National biomonitoring initiatives

Canadian Health Measures Survey

The Canadian Health Measures Survey (CHMS) is a national survey carried out by Statistics Canada, in collaboration with Health Canada and the Public Health Agency of Canada, to collect information from Canadians about their health. The first cycle of this survey, which was conducted from 2007 to 2009, included a biomonitoring component to measure human levels of environmental chemicals in a sample that represents the overall Canadian population. The biomonitoring component of this survey is an important initiative under the Chemicals Management Plan.

Five thousand six hundred randomly selected Canadians between the ages of 6 and 79 years were tested at fifteen collection sites. Blood and urine specimens were collected from the participants and analyzed for a number of substances. One of the most important contributions of the CHMS will be to establish current population levels for a broad range of environmental chemicals. This will provide baseline data to track trends and to allow for comparisons with sub-populations in Canada and with other countries. The results will also help to focus future research efforts on the links between exposure and health, and provide information to guide action by governments. Data collection for the second cycle of the CHMS began in September 2009 and includes children as young as 3 years of age. Collection for the second cycle will be completed in 2011, and planning for future cycles is already underway.

For more detailed information please refer to Health Canada's Web page on Biomonitoring and the Canadian Health Measures Survey.

Maternal-Infant Research on Environmental Chemicals

The Maternal-Infant Research on Environmental Chemicals (MIREC) is a national five-year study that is recruiting approximately 2,000 pregnant women during the first trimester of pregnancy, who are then followed through pregnancy and up to eight weeks after birth. This study is measuring the extent to which pregnant women and their babies are exposed to environmental chemicals, assessing what pregnancy health risks, if any, are associated with exposure to heavy metals (lead, mercury, cadmium, arsenic and manganese), and measuring the levels of environmental chemicals and some of the beneficial components (nutritional and immune constituents) of breast milk.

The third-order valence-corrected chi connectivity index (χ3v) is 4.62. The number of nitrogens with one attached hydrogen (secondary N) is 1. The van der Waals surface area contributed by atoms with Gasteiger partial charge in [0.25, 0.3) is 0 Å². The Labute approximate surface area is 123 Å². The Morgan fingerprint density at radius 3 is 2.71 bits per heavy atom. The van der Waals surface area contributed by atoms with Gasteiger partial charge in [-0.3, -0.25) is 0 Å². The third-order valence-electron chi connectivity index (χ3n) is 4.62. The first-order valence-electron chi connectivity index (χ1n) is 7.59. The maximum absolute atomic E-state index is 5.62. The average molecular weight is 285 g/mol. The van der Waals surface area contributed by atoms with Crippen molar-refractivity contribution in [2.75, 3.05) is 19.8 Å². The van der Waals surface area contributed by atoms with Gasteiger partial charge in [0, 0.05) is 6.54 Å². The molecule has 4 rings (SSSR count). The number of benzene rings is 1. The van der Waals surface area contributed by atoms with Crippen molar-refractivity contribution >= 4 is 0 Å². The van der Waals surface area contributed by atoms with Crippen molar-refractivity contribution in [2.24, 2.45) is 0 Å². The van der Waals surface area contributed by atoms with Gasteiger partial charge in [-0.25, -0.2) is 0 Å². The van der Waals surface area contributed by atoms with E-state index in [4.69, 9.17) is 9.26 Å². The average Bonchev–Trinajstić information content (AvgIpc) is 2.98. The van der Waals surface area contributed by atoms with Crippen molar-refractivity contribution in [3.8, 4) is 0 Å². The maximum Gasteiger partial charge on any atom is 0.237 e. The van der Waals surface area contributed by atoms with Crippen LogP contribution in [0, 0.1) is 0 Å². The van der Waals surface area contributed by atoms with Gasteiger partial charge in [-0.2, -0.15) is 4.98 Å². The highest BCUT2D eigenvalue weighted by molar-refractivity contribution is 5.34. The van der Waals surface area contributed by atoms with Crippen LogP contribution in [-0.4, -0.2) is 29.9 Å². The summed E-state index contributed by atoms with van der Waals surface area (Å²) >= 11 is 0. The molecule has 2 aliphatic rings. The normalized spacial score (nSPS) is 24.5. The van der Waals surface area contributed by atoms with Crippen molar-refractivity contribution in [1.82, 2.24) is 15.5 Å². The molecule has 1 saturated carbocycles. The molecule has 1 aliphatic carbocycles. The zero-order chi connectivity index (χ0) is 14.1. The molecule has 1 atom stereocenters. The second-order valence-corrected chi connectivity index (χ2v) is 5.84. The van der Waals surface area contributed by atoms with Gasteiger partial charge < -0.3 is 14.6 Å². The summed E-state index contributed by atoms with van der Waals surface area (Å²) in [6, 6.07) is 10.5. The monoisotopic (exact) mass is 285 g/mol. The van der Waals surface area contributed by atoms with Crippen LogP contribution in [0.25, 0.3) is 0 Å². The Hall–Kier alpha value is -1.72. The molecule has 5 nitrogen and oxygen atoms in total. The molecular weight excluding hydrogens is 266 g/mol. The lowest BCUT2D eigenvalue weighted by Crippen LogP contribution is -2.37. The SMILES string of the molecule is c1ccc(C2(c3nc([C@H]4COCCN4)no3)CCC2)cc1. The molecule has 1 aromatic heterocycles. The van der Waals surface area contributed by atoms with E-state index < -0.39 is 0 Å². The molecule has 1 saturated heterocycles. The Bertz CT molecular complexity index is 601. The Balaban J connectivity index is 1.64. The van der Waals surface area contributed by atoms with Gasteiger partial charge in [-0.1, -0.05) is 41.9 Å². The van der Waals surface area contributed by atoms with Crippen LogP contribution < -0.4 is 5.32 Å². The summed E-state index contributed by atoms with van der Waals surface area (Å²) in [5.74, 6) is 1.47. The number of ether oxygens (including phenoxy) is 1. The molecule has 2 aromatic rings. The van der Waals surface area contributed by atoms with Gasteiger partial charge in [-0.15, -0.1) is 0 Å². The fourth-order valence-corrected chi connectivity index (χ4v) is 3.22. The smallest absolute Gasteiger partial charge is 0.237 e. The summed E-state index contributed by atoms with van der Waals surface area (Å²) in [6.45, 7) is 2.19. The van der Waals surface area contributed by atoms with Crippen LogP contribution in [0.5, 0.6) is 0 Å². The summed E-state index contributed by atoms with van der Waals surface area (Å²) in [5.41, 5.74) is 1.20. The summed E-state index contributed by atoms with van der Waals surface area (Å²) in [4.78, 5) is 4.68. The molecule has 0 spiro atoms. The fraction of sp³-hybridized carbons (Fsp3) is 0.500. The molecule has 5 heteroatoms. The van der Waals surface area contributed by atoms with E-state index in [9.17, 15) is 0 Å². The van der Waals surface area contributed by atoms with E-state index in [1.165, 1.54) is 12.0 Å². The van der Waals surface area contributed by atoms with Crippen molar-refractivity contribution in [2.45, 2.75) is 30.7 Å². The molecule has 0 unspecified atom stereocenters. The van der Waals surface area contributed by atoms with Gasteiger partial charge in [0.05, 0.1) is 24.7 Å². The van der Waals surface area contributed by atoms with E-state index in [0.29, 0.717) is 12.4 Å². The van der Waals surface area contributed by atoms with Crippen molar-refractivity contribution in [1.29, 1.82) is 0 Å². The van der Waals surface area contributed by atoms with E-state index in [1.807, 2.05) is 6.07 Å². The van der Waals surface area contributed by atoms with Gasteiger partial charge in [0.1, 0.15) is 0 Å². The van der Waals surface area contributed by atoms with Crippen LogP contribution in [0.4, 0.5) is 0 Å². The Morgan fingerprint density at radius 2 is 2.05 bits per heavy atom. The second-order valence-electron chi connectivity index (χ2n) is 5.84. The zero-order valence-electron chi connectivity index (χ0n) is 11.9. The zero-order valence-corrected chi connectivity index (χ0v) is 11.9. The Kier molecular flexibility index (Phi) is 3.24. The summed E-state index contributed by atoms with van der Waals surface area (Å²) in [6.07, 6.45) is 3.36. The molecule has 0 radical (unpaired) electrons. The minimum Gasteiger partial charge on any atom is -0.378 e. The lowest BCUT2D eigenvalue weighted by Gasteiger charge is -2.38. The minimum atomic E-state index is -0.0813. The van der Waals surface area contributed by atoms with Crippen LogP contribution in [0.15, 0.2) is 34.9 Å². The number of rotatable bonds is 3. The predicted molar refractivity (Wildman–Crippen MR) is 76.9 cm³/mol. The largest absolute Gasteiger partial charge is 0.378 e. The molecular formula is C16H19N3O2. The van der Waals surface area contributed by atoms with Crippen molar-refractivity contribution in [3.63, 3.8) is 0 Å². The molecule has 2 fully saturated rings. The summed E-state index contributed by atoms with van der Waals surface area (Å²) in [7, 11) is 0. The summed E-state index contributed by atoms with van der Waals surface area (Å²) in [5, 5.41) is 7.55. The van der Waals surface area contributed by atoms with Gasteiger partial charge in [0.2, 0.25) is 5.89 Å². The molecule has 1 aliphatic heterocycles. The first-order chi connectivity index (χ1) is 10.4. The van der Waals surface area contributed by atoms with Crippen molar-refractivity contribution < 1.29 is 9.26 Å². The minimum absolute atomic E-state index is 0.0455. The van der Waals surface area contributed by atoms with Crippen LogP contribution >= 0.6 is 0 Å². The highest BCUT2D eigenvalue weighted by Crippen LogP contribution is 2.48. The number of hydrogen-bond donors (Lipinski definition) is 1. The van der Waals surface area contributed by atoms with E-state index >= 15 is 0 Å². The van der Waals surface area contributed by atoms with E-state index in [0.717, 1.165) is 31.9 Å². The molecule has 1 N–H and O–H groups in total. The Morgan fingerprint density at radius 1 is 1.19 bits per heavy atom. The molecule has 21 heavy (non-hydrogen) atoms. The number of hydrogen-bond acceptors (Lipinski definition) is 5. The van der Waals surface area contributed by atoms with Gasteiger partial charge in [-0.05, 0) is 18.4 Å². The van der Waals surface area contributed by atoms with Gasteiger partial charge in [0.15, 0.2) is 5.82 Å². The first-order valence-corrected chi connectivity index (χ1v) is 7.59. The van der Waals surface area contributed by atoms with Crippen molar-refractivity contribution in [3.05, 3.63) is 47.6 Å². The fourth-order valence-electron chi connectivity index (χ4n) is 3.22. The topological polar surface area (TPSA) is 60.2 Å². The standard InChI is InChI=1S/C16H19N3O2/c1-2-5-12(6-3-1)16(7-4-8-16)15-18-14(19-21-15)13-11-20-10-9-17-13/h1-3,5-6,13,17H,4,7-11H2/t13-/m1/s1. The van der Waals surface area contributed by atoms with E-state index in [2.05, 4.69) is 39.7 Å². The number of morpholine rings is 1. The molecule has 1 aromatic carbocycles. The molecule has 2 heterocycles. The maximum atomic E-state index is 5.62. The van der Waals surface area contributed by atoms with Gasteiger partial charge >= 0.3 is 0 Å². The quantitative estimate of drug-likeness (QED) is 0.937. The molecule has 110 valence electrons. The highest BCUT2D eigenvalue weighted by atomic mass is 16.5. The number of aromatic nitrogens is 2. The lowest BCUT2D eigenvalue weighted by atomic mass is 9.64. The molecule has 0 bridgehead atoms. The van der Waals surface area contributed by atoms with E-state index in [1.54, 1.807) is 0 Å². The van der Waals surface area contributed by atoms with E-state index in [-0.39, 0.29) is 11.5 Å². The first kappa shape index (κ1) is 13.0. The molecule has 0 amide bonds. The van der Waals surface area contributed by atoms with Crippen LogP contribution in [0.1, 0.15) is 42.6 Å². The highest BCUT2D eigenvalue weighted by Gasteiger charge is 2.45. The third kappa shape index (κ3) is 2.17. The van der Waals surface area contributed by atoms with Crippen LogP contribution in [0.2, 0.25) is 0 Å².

The MIREC study is funded by the Canadian Institutes of Health Research, Ontario Ministry of the Environment, and Health Canada. The Chemicals Management Plan supports this important initiative.

For more detailed information about the MIREC study please refer to the following website: MIREC.

Northern Contaminants Program (multi-partner, multi-year initiatives)

The Northern Contaminants Program was established in 1991 in response to concerns about human exposure to elevated levels of contaminants in wildlife species that are important to the traditional diets of northern Aboriginal peoples. The Program's key objective is to work towards reducing and, where possible, eliminating contaminants in traditional/country foods, while providing information that assists individuals and communities in making informed decisions about their food use. Biomonitoring and health outcomes studies continue to be undertaken to characterize human exposures to and the health impacts of environmental chemicals in the northern population.

The Chemicals Management Plan is enabling Health Canada to expand its human health component of the Northern Contaminants Program.

For more detailed information about the Northern Contaminants Program please refer to the following website: Northern Contaminants Program.

First Nations Biomonitoring Initiative (consultation phase)

A national health measures and biomonitoring survey of First Nations peoples on reserve is under development. The first two years of the program involve consultations with national and regional First Nations organizations to determine priorities and to develop suitable programs. This survey will be implemented through leadership and partnership with First Nations authorities and will be designed to complement other national health measures surveys. The methodology and instrument will be adapted for cultural appropriateness and safety.

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